Basic Health Insurance Terms to Know
Health insurance seems to have a language all its own. Learning the common terms and how they're applied – especially to your own policy or to a new policy that you're interested in – can help you make more informed choices about your health coverage.
ACA Minimum Essential Coverage
Affordable Care Act (ACA) Minimum Essential Coverage is the type of insurance you need to have to avoid a tax penalty under the Affordable Care Act (ACA). All health plans must cover what are known as “essential health benefits,” including:
- Ambulatory patient services
- Emergency services
- Laboratory services
- Maternity and newborn care
- Mental health and substance use disorder services including behavioral health treatment
- Pediatric services, including oral and vision care
- Prescription drugs
- Preventive and wellness services and chronic disease management
- Rehabilitative and habilitative services and devices
A benefit is a service or supply that is covered under a health insurance plan. This might include office visits, lab tests, and procedures during the course of treatment.
Coinsurance is the percentage of covered medical expenses that you are required to pay after the deductible. Let’s say your health insurance plan has a 20% coinsurance requirement (excluding additional copays). Once you have met your deductible for a $100 medical bill, you would pay $20 and the insurance company would pay $80. You might see this referred to as 80/20 coinsurance. Some plans offer 0% coinsurance, meaning you’d have no coinsurance to pay.
Often shortened to copay – it’s a set amount that you’ll pay for certain medical services or supplies at the time of service. Doctor visit copays commonly run from $35 to $50. Prescription copays often are $15 to $60 depending on the type of drug purchased.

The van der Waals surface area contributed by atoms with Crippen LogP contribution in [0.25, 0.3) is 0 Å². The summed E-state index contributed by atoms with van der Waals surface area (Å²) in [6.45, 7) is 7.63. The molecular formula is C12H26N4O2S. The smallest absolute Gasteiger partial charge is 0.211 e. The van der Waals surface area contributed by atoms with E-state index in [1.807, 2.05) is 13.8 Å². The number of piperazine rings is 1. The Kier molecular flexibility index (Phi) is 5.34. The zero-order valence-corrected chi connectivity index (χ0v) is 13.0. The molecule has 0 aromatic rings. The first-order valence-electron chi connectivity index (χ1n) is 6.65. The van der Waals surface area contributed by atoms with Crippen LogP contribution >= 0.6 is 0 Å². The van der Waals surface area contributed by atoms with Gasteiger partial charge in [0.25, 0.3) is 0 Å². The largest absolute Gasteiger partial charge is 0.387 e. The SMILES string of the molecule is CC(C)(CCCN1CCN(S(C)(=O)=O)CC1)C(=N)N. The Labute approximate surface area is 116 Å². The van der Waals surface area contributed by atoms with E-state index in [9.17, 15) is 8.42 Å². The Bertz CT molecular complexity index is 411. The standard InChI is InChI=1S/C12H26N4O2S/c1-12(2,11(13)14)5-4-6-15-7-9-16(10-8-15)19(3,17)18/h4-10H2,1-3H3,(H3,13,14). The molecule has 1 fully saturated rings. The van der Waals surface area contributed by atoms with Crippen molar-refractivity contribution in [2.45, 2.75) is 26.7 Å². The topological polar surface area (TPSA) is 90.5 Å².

A deductible is an amount your insurance plan will require you to pay out-of-pocket for covered expenses before the plan pays benefits. With ACA plans, a deductible will usually cover one calendar year. Short term plans have a per-term (number of coverage months you select) or per-cause (separate for each illness or injury) deductible. A higher deductible usually results in lower premiums.
An indemnity plan is a health insurance plan that reimburses the covered person for incurred medical expenses. Indemnity plans often include a deductible that must be satisfied before claims can be paid. Covered persons can usually see any qualified provider without a change in benefits. Indemnity plans are sometimes called fee-for-service plans.
Health insurance marketplaces, or "exchanges," are a way for people to shop for and buy health insurance, which may be referred to as a health plan. Each marketplace is divided between individual (for families and individuals) and SHOP (health plans for small employers) marketplaces.
A network is a group of physicians, hospitals, and other health care providers that have agreed to provide medical services at pre-negotiated rates.
Open Enrollment Period
The open enrollment period refers to the period of time (usually once per calendar year) when people can freely apply for a health care plan or change their benefit selections.
Premium is the amount paid for health insurance coverage for a specific period of time.
Special Enrollment Period
A special enrollment period refers to the period of time (usually 60 days) when people become eligible to apply for a health care plan or change their benefit selections due to experiencing a qualifying event, such as job loss, having a baby, or being disqualified from Medicaid.
Underwriting is the process the health insurance company uses to review an application to determine the insurability of the applicant(s). ACA plans are guarantee issue and do not require underwriting.
Waiting period is a time period after you start a health insurance plan when coverage may not be available for some medical conditions.